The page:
We all love our pets, but that doesn’t mean we love their bad habits … like stealing dirty laundry, hijacking your burger when you step away from the table, or peeing in your shoes. But what we might see as bad could be the result of an innate function of that particular animal. Even more, it could be a pet’s way of trying to communicate with its owner. While happy to share some simple tips, Guerrette noted that it is always wise to consult with your veterinarian or an animal behaviorist should any off behavior not be corrected through various modifications.
Moonshine turned to Tara Guerrette, canine enrichment coordinator and adoption specialist for the Humane Society of Truckee-Tahoe, for advice to help break some of your pets’ bad habits.
Problem: Your dog is a countertop klepto, stealthily swiping food the moment you turn your back.
Solution: While there’s the obvious answer of not leaving food on the table or counter within your dog’s reach, Guerrette suggests putting the dog somewhere else, like in a crate or bedroom, with a yummy, stuffed Kong or something similar safe to chew on. Gating off an area is also an idea.
Problem: Your dog has a thing for chewing: shoes, clothes, the leg of your dining room table …
Solution: Such behavior can often be a sign of boredom, or just not having enough appropriate things to gnaw, explained Guerrette. “Chewing is normal to dogs and it can help relieve anxiety, so you need to be sure to allow them appropriate items to chew on,” she said. “If you don’t want your dog chewing on certain items, just keep those items out of reach and make sure your dogs have lots of safe chewing toys or bones.”
Problem: Your cat thinks your kitchen counter is a good place to take a stroll.
Solution: “Old cats can learn new tricks!” asserts Guerrette. “In that scenario you would just need to make the counter unappealing for the cat to jump on.” She suggests lining the countertop with tin foil or double-sided sticky tape until the cat learns not to hop onto it.
Problem: Your cat prefers peeing in your shoes instead of the litterbox.
Solution: Such behavior is usually a cat’s way of communicating to us that something is wrong. “It can be as simple as the litter box not being cleaned often enough, or it can be more complex and a way to tell us something is wrong medically,” Guerrette says. “With cats urinating in the house it is important to get to the bottom of why they are doing it in order to solve that behavior, which isn’t always easy.” First, try cleaning the box more frequently, switching litter, or adding another box in a different part of the house; it is always smart to have a litter box on every floor of the home. If there’s nothing wrong medically, and these suggestions aren’t working, a cat behaviorist can be helpful. As far as cleaning goes, make sure to get an enzymatic cleaner like Nature’s Miracle.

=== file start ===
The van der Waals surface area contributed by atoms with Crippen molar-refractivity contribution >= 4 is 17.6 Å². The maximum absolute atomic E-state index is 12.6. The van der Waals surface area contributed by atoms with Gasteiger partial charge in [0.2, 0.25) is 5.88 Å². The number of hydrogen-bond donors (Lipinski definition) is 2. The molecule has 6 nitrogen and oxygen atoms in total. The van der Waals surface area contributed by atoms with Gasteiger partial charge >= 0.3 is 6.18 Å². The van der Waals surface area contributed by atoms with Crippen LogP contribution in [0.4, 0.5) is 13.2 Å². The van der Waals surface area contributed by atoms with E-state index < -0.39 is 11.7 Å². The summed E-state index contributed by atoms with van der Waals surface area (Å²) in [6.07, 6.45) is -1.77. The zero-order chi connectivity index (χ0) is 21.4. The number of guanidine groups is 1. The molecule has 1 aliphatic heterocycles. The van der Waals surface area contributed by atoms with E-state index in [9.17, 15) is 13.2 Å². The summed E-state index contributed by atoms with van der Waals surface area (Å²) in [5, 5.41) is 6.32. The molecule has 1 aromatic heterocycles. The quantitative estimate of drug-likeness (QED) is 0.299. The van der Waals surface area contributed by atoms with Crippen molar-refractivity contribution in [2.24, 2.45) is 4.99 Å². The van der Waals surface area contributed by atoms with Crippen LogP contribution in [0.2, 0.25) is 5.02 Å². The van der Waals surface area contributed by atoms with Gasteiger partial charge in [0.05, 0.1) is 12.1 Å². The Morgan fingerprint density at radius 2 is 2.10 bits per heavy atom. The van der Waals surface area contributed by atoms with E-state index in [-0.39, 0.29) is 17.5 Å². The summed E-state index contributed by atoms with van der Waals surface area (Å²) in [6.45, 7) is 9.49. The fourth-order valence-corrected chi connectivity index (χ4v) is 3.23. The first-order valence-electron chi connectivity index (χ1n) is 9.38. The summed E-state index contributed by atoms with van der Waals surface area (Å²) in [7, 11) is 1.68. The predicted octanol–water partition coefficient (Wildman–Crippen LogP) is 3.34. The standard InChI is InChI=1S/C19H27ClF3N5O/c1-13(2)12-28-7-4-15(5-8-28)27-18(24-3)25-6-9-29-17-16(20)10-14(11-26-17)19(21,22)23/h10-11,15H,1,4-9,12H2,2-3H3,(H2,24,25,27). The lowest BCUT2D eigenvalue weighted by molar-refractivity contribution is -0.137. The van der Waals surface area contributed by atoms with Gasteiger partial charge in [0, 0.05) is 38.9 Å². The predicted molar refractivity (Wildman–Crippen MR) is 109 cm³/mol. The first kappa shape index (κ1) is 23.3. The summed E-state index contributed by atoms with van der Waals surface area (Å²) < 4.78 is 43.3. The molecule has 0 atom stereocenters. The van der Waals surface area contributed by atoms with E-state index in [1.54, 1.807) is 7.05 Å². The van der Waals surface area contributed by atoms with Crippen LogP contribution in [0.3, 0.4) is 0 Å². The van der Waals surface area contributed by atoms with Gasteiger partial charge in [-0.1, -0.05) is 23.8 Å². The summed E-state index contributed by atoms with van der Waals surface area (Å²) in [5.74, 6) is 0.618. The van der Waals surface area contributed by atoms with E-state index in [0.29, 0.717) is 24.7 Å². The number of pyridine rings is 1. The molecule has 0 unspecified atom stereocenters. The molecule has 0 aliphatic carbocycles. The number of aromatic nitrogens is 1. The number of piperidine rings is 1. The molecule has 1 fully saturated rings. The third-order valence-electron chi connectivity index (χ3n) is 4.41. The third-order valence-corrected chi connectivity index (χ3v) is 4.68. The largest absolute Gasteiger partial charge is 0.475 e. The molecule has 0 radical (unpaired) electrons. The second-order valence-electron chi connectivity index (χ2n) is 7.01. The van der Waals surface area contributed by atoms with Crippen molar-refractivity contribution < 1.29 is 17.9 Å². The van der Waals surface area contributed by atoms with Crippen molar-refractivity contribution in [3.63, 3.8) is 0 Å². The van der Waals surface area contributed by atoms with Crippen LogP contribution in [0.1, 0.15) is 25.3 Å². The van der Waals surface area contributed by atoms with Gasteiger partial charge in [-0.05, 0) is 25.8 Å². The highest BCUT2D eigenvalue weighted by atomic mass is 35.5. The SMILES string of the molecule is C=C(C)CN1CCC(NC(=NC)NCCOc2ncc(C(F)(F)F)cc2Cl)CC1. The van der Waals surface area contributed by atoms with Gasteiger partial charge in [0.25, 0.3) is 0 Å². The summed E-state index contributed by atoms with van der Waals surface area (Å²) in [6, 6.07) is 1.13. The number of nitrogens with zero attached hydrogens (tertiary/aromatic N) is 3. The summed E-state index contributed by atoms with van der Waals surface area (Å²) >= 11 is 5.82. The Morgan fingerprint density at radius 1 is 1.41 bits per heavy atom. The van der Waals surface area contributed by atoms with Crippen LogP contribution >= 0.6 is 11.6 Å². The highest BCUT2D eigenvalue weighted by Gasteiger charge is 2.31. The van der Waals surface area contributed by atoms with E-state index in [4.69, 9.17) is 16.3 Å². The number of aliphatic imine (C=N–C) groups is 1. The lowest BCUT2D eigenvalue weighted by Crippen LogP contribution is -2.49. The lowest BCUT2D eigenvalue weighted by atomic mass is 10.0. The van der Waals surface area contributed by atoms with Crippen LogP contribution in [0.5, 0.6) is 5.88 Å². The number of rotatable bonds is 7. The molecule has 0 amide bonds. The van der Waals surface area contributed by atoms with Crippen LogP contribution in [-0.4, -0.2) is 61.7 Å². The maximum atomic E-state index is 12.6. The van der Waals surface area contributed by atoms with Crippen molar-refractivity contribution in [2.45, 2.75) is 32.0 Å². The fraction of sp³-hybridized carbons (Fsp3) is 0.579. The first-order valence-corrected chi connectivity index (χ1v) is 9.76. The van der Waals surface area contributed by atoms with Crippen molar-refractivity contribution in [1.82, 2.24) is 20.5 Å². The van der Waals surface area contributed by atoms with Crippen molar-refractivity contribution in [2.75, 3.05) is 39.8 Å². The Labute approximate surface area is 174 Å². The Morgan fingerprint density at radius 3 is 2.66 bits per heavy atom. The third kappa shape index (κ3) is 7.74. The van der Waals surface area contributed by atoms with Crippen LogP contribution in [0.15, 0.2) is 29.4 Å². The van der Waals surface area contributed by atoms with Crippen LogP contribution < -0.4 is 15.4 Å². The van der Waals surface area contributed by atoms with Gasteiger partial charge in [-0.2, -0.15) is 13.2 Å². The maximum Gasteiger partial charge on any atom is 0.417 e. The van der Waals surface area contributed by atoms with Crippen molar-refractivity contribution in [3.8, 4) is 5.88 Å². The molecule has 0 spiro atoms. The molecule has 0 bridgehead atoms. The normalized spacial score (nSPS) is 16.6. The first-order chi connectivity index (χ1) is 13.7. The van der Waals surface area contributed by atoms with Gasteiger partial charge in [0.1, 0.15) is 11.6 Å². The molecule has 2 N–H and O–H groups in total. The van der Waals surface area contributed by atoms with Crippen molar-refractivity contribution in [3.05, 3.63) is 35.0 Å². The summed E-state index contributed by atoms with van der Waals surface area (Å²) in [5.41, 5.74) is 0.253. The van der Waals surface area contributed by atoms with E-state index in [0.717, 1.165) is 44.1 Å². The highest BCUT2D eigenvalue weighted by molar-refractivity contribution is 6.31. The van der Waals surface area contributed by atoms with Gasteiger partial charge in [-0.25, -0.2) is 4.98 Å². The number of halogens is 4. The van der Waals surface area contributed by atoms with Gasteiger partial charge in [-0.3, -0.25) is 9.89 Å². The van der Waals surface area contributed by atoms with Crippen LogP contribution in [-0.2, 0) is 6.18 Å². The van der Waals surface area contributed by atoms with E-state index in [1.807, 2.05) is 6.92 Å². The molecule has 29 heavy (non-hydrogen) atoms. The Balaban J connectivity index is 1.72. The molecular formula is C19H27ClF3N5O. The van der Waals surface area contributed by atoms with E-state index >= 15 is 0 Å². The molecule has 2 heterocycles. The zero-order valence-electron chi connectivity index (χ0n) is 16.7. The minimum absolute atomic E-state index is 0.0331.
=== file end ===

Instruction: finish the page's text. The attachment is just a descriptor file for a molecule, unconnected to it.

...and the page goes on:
Problem: Your cat scratches — everything!
Solution: “Scratching is actually very normal for cats and we need to make sure to always give them appropriate things to scratch,” advises Guerrette. “If your cat is scratching the woodwork, buy a wood scratching post and put it near or on top of where they are scratching.” There are products you can buy to both discourage and encourage scratching. Try placing double-sided tape on the surface you don’t want scratched and put some fragrance that encourages scratching on the new scratch pad.
Guerrette noted that positive reinforcement training is a great way to build a strong relationship with your animals and show them what behaviors you want them to continue doing. She recommends always having a bag of treats on you so you can reward your pet whenever they offer behaviors you like.
“We often expect that animals automatically know what we want from them and they really don’t; it is our job to show them what we like and prevent them from doing things we don’t like,” she said. “If you don’t want them chewing on certain things, make sure to put those things away and give them items they can chew on to set them up for success.”